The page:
The Fed Continues To Steer The Boat

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In his Daily Market Notes report to investors, Louis Navellier wrote:

The market nervously awaits the CPI print on Thursday.

Fed Steers Boat

The Fed continues to steer the boat. Fedspeak continues to insist their plans are for higher Fed Funds rates and for longer than the market seems to be anticipating. Yesterday, such comments took the wind out of a strong rally where the S&P had hit 3,950 only to close down slightly at 3,892.

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Today, Fed Chairman Powell commented that "price stability is the bedrock of the economy", and that "restoring price stability with high inflation can require unpopular policies''.

The upshot of this is that if CPI cools more than expected – current forecasts are for December y-o-y to drop from 7.1% to 6.5%, and y-o-y Core CPI to drop from 6.0% to 5.7% – expectations are for the Fed to increase Fed Funds by another 50bps in February if CPI is at or above expectations and only 25bps if it comes in softer.

Anticipating CPI

Market bulls see lower inflation numbers, a soft landing, and rate cuts before the end of the year. Bears expect the Fed to carry through with their "threats" to raise another 75bps before they're done, a hard landing, and no rate cuts until 2024 at the earliest.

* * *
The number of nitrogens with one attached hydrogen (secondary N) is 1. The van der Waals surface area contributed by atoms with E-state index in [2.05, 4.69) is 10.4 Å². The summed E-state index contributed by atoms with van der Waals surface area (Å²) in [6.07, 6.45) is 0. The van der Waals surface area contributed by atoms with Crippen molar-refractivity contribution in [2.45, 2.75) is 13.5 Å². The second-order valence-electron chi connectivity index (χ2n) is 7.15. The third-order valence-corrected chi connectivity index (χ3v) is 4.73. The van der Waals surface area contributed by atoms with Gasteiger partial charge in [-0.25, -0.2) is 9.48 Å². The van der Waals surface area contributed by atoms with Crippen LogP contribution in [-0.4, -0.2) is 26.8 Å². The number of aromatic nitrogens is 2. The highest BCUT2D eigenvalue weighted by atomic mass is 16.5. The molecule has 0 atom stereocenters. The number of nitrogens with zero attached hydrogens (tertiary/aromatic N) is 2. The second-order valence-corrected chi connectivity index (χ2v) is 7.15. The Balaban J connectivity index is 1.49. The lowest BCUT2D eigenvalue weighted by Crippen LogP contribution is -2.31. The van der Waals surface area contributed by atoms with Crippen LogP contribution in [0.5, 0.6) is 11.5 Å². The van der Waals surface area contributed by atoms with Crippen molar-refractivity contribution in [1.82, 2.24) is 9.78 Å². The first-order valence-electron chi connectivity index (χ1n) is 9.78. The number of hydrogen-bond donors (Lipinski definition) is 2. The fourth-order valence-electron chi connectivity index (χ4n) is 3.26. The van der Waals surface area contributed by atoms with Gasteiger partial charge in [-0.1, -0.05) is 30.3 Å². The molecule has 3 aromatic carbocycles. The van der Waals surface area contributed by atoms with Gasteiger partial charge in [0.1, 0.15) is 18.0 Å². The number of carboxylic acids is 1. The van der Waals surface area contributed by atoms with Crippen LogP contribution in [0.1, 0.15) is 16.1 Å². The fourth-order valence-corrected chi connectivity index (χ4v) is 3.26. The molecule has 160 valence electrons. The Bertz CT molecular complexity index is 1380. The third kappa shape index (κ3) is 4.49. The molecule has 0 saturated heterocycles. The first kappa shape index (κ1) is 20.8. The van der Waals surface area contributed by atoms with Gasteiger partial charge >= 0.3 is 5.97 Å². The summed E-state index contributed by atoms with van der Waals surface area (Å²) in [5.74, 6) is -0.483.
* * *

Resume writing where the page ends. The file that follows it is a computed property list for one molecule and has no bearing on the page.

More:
This is making Thursday's premarket CPI announcement likely to be a powerful bit of data resulting in high volatility. At the same time, uncertainty is also high regarding earnings expectations which will kick off with the major banks on Friday.

Keep Powder Dry

The market is cautious as the big news approaches, opening slightly higher and falling slowly to modestly lower, and then bouncing back into the green. Interest rates are climbing off their recent pullback, both here and abroad and the US dollar index has shifted from hovering around 104 to 103.

Crude oil has drifted back to below $75/bbl and natural gas is back to its 52-week low of $3.55. Gold and crypto are flat on the day.

The uncertainties dictate caution. Keep the bias to steady earners, and plenty of dry powder until the earning season establishes a clearer vision of which way the economy is headed.

Coffee Beans

Beachgoers were forced to cut short their dips at Australia's Mullaloo Beach after the 2.5 meter-long (8ft) tiger shark was seen just meters away from oblivious swimmers enjoying the water.

Tiger sharks have been known to attack and even kill humans – second only to great whites in the number of humans they are known to have attacked. Source: Sky News. See the full story here.